This piece of Maui is indeed paradise found, a place where people still speak the Hawaiian language, raise Kalo (taro) is small plots or loi, offer homegrown fruits and flowers for sale along the road, and share the aloha that has not been lost or commercialized. Of all the places on all the islands, the road to Hana has the look and feel of unspoiled Polynesia -- lavish vegetation, empty beaches, waterfalls flowing into exquisite pools. You will not be observing from a distance, but will be close enough to touch, smell, taste, and swim. The Hana Road is a rising, dipping, slithering mass of 600 curves - a spectacular journey through rain forest and jungle, past streams and water-falls, with postcard vistas of windswept peninsulas, deep bays and green valleys. Tiny villages, pop up unexpectedly in the midst of all this natural grandeur. The sprinkling of people, most with a high percentage of Polynesian blood, live simply, farming taro, bananas and other crops. This rutted and bumpy, paved road to Hana sometimes is called "narrow escape to paradise."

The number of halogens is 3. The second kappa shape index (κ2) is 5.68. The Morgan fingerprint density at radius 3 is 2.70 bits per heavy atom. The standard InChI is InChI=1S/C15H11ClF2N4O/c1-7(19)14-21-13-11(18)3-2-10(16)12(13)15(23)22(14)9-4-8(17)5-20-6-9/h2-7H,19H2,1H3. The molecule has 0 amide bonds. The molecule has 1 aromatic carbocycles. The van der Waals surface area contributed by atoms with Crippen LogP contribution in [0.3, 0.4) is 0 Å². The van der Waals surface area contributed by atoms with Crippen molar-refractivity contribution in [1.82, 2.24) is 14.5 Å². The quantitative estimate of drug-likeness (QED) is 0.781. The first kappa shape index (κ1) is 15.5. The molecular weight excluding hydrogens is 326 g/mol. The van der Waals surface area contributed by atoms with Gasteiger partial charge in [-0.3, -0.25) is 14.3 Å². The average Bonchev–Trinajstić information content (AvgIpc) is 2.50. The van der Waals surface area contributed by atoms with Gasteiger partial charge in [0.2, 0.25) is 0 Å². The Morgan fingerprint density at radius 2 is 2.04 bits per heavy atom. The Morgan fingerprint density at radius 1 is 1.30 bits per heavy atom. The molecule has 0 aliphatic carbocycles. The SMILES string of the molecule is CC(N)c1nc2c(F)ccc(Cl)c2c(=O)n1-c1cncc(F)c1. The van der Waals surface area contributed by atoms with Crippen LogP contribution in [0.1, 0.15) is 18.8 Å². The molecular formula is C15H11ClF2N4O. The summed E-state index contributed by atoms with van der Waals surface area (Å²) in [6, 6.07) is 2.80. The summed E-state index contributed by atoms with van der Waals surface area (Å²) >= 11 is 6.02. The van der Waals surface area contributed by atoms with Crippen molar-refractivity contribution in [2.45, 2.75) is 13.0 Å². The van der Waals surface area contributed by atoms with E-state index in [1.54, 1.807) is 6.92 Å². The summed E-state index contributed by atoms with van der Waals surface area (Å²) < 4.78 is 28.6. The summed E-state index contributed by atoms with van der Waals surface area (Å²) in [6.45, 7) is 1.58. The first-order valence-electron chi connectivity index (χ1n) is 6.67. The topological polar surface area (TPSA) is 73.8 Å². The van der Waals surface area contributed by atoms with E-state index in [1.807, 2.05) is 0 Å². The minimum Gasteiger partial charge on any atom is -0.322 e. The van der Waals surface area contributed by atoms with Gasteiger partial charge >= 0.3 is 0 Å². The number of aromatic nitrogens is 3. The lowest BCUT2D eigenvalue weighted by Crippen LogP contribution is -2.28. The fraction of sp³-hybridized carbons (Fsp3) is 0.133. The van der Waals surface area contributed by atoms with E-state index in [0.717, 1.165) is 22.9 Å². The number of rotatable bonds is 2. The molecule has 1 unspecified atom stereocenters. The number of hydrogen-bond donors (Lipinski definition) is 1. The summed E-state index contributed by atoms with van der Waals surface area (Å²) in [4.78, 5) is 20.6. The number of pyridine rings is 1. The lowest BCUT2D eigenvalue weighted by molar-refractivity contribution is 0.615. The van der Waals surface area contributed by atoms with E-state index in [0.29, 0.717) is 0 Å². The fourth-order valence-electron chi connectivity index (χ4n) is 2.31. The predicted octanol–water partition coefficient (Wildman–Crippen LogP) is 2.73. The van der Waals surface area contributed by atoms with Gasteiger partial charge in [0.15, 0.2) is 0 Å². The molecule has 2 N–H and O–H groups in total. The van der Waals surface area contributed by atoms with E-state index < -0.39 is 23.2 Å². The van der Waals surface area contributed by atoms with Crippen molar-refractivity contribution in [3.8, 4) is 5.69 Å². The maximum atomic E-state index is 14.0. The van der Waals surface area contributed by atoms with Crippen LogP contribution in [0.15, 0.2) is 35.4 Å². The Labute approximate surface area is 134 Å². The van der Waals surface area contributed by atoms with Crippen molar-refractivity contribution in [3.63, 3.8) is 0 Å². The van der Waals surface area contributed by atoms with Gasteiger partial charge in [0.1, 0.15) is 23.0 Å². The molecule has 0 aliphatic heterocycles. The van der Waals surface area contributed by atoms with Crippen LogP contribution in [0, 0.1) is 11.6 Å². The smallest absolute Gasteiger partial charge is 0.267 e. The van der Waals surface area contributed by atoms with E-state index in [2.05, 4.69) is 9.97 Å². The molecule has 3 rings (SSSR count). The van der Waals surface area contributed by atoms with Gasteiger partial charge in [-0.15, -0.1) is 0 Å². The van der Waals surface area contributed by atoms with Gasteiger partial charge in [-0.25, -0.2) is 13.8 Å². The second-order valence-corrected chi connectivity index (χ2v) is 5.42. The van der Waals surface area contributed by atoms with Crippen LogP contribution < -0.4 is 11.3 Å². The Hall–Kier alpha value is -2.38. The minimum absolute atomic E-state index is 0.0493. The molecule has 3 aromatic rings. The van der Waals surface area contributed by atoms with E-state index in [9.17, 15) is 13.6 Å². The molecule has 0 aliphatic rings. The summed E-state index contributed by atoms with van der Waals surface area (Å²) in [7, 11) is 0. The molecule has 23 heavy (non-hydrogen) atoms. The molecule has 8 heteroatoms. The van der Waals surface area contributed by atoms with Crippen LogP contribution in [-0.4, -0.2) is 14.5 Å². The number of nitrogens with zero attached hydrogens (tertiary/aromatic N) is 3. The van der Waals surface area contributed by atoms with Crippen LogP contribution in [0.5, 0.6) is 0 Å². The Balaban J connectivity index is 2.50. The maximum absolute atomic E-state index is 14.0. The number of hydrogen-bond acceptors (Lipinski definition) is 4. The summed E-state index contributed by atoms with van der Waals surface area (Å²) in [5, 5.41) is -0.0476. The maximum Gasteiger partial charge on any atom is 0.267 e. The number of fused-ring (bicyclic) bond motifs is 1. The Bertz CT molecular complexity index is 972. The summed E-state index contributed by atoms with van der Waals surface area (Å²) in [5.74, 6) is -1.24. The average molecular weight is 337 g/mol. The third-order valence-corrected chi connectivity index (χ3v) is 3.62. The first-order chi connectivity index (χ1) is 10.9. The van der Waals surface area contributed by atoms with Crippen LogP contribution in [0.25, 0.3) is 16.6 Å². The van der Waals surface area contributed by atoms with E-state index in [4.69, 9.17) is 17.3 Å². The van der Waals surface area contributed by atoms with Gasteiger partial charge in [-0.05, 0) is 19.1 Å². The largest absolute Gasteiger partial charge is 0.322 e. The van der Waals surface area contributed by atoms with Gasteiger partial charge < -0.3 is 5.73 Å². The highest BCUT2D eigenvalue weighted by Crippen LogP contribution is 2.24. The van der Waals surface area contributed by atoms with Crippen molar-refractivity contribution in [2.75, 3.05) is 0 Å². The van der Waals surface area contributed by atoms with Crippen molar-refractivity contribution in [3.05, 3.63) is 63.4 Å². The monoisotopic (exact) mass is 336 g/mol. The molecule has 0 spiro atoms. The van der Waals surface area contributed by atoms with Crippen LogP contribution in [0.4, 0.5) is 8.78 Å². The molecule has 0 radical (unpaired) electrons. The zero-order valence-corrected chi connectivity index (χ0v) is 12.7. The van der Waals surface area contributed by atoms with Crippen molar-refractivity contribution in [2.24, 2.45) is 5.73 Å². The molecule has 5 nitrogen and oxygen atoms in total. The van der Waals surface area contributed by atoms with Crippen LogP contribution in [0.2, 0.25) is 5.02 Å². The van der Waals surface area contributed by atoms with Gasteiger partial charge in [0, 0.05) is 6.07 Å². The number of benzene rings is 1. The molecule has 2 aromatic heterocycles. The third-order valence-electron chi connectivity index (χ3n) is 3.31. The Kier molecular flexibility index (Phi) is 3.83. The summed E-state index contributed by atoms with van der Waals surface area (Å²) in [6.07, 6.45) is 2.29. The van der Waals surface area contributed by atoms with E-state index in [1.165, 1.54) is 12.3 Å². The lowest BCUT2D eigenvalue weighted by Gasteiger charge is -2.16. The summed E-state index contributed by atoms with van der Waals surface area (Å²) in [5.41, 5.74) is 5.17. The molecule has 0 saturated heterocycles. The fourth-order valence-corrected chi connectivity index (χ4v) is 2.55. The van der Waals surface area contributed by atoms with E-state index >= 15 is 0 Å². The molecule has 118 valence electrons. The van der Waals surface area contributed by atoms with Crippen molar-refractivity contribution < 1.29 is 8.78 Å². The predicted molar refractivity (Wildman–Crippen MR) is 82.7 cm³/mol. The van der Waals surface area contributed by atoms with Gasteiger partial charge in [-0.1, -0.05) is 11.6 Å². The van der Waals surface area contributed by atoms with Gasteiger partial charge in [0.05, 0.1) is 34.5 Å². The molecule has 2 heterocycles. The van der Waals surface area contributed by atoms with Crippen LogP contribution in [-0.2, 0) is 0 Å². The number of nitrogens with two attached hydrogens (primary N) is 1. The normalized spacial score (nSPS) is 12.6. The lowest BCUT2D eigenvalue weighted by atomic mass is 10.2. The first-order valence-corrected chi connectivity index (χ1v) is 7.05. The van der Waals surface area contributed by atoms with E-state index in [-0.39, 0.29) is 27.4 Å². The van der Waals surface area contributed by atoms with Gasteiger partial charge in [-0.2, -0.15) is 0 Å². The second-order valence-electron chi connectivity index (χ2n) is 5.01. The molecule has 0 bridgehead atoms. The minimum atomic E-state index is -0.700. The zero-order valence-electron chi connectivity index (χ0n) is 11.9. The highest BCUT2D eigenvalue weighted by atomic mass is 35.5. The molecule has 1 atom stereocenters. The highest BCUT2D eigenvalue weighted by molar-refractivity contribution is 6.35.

"Heavenly Hana," as it's known, is about a hundred years from the resorts of west Maui. Clinging to the foot of the volcano's eastern slopes that slide gracefully down to the deep curve of Hana Bay, Hana is a pretty ranch town swathed in pandanus and banana trees.